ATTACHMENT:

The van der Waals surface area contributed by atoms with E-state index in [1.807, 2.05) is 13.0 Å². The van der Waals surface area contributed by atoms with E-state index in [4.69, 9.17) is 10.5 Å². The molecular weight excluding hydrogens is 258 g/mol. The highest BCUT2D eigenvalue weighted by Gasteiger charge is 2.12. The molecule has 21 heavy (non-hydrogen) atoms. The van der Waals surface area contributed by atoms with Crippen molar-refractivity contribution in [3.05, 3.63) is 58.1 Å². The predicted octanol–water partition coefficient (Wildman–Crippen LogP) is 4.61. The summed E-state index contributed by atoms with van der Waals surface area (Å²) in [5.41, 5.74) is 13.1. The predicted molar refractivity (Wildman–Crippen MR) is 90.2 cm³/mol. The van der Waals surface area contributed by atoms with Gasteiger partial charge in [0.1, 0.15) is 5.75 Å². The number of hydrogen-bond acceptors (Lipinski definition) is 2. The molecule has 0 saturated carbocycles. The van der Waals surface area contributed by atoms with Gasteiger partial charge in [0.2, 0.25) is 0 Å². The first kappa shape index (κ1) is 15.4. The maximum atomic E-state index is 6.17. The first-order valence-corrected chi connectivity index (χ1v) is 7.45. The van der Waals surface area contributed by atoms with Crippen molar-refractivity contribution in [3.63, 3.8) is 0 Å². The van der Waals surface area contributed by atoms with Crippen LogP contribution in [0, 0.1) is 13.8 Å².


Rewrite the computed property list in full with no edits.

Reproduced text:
The van der Waals surface area contributed by atoms with E-state index in [1.807, 2.05) is 13.0 Å². The van der Waals surface area contributed by atoms with E-state index in [4.69, 9.17) is 10.5 Å². The molecular weight excluding hydrogens is 258 g/mol. The highest BCUT2D eigenvalue weighted by Gasteiger charge is 2.12. The molecule has 21 heavy (non-hydrogen) atoms. The van der Waals surface area contributed by atoms with Crippen molar-refractivity contribution in [3.05, 3.63) is 58.1 Å². The predicted octanol–water partition coefficient (Wildman–Crippen LogP) is 4.61. The summed E-state index contributed by atoms with van der Waals surface area (Å²) in [5.41, 5.74) is 13.1. The predicted molar refractivity (Wildman–Crippen MR) is 90.2 cm³/mol. The van der Waals surface area contributed by atoms with Gasteiger partial charge in [0.1, 0.15) is 5.75 Å². The number of hydrogen-bond acceptors (Lipinski definition) is 2. The molecule has 0 saturated carbocycles. The van der Waals surface area contributed by atoms with Gasteiger partial charge in [0.2, 0.25) is 0 Å². The first kappa shape index (κ1) is 15.4. The maximum atomic E-state index is 6.17. The first-order valence-corrected chi connectivity index (χ1v) is 7.45. The van der Waals surface area contributed by atoms with Crippen molar-refractivity contribution in [3.63, 3.8) is 0 Å². The van der Waals surface area contributed by atoms with Crippen LogP contribution in [0, 0.1) is 13.8 Å².